Seriously, the point of this somewhat meandering blog post is that every year I remember the day Audrey was diagnosed with Type 1 Diabetes. But this year instead of reposting the story (as I have done here, and here, and here in case you’re interested) I want to say that from here on out, I’m going to trust that she’s got this. And even if the coronavirus and the president’s poor and inadequate response to the crisis has given me a few more days with her this semester, I’m not gonna forget that my job continues to be letting go.

I promise.

Generosity and Gratitude

Every time I consider writing a blog post or an essay, I feel a little sick. As if I’ve eaten something slightly tainted or took a too-big swallow of soured milk. It’s a hint, just a hint of what could happen if I fail. 

Intellectually, I know that if, as Brené Brown so wonderfully asserts, I am in the arena, I will most definitely fail or get my ass kicked once in a while. I even believe that experiencing failure (hopefully on a somewhat limited basis) is healthy, promotes humility, and teaches us how to do better. Still—it feels like shit especially if you are a teensy bit paralyzed by your longing for perfection.


Lately I’ve been reading Patti Digh’s wonderful Life is a Verb in the mornings before I go to work. About a week ago, I drew a square around this quote:

“Generosity, it turns out, is a way of being in the world, not a way of giving in the world. It has little to do with giving gifts, and everything to do with giving space to others to be who they are.”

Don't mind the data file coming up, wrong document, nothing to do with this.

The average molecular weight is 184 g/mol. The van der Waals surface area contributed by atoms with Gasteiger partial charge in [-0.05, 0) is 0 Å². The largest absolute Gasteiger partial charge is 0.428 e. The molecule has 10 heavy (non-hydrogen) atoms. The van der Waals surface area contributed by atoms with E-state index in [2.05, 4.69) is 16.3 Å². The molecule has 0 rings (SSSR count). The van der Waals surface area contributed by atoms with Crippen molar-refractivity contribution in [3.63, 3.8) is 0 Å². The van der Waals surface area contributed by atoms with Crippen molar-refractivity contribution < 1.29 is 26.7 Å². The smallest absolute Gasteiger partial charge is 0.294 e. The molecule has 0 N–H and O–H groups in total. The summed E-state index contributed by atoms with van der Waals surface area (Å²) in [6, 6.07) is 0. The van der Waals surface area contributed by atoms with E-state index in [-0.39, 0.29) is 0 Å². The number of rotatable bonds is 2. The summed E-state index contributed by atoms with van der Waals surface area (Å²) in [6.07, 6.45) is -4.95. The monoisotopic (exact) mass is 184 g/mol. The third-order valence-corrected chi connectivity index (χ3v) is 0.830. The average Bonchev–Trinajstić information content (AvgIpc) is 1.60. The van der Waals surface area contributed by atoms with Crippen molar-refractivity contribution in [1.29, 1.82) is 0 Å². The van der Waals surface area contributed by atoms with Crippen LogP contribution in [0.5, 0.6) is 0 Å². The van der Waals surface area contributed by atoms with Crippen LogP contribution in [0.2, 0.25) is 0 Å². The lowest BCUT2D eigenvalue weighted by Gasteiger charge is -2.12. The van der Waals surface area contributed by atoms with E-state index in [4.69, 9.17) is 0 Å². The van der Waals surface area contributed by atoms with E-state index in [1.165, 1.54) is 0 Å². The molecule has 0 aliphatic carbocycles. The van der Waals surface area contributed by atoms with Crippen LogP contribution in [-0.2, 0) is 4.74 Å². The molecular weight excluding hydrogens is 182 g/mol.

I think Patti Digh is right. And I think I’m capable of being generous in the world. But am I capable of giving myself this sort of space? 

That’s what I find out when I write. When I read what I’ve written and cross out the dishonest parts, when I go back in with an open mind and a tender heart I’m offering myself the sort of generosity I wouldn’t think twice of offering to others.

I’ve got to admit, the committee has been a real pain in the ass lately. Every time I sit down to write, they ask, “Why are you writing that?” or “Who cares?” But as a good friend reminded me just today, I can fire the committee and have security escort them from the building. Interesting idea.


Do you get Kelly Corrigan’s newsletter? If you don’t, I highly recommend it. This week, she wrote about gratitude and a pretty cool gratitude practice she has begun. It got me to thinking about my own gratitude practice (I don’t have one). 

Oh sure, I give it a try now and then, usually around Thanksgiving. I make the decision to deliberately incorporate more gratitude into my daily life. I’ve gone the gratitude jar route with an elaborately decorated jar and brightly colored paper strips upon which I write what I’m grateful for. I’ve kept a gratitude journal with colored pencils and pens, and one year I even forced my children to keep their own gratitude journals. You can imagine how that turned out. The entries were less than inspiring.